By XXX/Reviewer’s Name Removed
Format: Kindle Edition Verified Purchase

"This must be a book only an English teacher would like. I classify this a worse than 'Catcher and the Rye'" (Paul’s comment: Is that a new book, Catcher and the Rye, or is that something you get at Canter’s Deli (or Katniss’ Deli) – or maybe Canter’s and the Rye, or maybe Ham on Rye – h/t Chinaski.) 


Damn! I’m hungry now. So, overall, you have to take both the good and the bad with a grain of seasoned salt, a quesadilla and some damn good and spicy hot sauce.


And now for the usual BSP:

I’m honored and thrilled – more than I can say – that my story Windward appears in The Best American Mystery Stories of 2018, edited by Louise Penny and Otto Penzler, which just came out this week. I wrote a blog on that on SleuthSayers if you want to check it out: .

I’m doubly thrilled to say that Windward won the Macavity Award at Bouchercon a few weeks ago. Wow! And thank you to everyone who voted for it.

And I’m even more thrilled by the great reviews that Broken Windows has been receiving. Here’s a small sampling:

Betty Webb, Mystery Scene Magazine:  "Broken Windows is extraordinary."

Kristin Centorcelli, Criminal Element"Although it’s set in 1994, it’s eerie how timely this story is. There’s an undeniable feeling of unease that threads through the narrative, which virtually oozes with the grit, glitz, and attitude of L.A. in the ‘90s. I’m an ecstatic new fan of Duke’s."

"Duke and company practically beg for their own TV show."

John Dwaine McKenna, Mysterious Book Report:  "This electrifying novel will jolt your sensibilities, stir your conscience and give every reader plenty of ammunition for the next mixed group where the I [immigration] -word is spoken!"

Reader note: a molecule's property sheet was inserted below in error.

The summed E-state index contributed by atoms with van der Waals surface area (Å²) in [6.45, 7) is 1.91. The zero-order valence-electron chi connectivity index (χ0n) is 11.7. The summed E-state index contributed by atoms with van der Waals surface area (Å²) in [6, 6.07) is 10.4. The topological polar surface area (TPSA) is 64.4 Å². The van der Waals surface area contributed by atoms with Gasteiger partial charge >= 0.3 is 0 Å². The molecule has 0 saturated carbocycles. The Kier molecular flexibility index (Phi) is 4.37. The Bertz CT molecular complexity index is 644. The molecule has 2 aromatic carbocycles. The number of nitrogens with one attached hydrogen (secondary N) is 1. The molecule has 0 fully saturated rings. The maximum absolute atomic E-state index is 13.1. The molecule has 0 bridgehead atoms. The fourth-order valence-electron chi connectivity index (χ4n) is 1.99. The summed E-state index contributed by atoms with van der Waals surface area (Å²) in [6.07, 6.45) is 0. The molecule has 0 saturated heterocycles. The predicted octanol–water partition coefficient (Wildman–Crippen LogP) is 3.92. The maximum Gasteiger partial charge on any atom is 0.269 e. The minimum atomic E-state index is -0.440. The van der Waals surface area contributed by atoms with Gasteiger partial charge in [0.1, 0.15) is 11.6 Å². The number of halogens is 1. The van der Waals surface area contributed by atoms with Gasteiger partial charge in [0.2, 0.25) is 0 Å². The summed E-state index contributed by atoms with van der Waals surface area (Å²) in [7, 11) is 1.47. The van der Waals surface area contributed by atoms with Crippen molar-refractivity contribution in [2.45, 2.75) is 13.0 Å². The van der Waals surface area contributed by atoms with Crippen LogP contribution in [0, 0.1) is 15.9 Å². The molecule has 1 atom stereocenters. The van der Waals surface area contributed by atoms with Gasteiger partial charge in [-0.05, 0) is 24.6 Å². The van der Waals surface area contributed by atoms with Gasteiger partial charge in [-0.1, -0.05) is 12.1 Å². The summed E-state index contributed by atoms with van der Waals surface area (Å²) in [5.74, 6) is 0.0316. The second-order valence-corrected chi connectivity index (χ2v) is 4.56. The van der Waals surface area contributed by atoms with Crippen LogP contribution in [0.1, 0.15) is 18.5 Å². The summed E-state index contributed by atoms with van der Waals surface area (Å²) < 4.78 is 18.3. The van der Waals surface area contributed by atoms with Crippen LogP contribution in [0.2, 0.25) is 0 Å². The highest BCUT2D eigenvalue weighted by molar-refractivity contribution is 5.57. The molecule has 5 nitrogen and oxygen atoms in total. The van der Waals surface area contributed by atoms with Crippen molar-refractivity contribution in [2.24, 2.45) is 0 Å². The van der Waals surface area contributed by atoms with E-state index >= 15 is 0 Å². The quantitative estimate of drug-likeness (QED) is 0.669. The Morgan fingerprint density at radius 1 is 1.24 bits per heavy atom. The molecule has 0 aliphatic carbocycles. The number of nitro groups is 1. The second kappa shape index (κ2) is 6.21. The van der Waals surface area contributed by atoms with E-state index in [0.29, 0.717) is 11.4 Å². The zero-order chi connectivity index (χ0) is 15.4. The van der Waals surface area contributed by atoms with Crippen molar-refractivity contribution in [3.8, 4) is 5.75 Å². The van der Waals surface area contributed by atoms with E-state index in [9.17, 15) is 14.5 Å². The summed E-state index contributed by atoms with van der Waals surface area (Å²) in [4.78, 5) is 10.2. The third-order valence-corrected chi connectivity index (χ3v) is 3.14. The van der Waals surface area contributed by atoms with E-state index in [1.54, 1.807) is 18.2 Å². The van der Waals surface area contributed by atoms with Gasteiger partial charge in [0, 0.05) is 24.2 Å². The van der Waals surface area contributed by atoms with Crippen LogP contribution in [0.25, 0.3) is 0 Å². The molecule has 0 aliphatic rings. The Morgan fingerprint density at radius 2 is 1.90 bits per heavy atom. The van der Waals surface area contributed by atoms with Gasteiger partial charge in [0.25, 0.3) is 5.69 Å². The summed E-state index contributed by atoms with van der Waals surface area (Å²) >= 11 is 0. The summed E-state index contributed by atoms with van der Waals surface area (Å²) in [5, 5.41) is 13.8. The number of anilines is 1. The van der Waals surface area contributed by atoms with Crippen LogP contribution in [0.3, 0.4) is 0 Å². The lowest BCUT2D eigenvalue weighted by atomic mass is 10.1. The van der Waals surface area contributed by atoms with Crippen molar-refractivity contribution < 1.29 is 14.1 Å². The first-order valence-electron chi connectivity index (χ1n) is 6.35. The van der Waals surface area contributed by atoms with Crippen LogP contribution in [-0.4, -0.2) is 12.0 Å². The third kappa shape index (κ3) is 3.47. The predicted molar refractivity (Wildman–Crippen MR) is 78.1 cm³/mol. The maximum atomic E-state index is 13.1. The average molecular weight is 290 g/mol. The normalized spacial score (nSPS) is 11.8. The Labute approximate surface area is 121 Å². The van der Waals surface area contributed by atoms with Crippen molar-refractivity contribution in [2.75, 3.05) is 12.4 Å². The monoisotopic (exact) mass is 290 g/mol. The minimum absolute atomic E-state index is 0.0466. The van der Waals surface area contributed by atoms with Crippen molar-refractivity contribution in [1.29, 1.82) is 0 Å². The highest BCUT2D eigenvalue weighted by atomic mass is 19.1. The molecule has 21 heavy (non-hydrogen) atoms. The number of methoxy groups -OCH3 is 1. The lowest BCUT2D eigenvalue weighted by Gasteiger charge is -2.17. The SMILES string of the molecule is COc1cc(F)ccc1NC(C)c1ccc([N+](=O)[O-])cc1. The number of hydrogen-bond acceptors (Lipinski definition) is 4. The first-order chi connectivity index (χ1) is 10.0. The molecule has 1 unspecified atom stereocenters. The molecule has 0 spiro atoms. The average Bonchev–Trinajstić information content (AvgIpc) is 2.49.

Please join me on Facebook: and check out my website

03 October 2018

Following in Marlowe's Footnotes

Courtesy Western Libraries
by Robert Lopresti

I don't review a lot of books but I would like to take a moment to recommend you read The Big Sleep by Raymond Chandler.

Oh,  you already have?

I'm not surprised.  But I suggest you should read the new annotated version, edited by Owen Hill, Pamela Jackson, and Anthony Dean Rizzuto.  I have been having a heck of a good time with it.

One reason to pick it up is presented by Otto Penzler in a blurb: "What a great excuse to read this masterpiece again!"  That reminds me:  I should say that if you have not read this classic private eye novel, you should not start with this edition.  The editors, quite reasonably, are not shy about pointing out when something in Chapter 4 is foreshadowing an event in Chapter 14.

So what do the annotations bring to Chandler's text?

* Literary context. We tend to talk about Dashiell Hammett and Raymond Chandler in the same breath, almost as if they shared an office.  Actually they only met once and at that point Hammett was the champeen and Chandler  (although six years older) was a rookie.  But more to the point, The Big Sleep was published in 1939, ten years after Hammett's The Maltese Falcon, and the annotated edition points out how much Chandler borrowed from it.  (More about that later.)  The book also has passages from Chandler's earlier stories which he "cannibilized" for the novel, showing how he modified them.

* Geographic context.  The book provides maps and photographs of the places detective Phillip Marlowe visits (and when they are fictional, points that out as well). At one point Marlowe arranges to meet someone at the Bullocks Wilshire.  The editors provide a photograph and explain that this was the first department store built with its main entrance in the back, facing the parking lot.  It was a "temple to the automobile."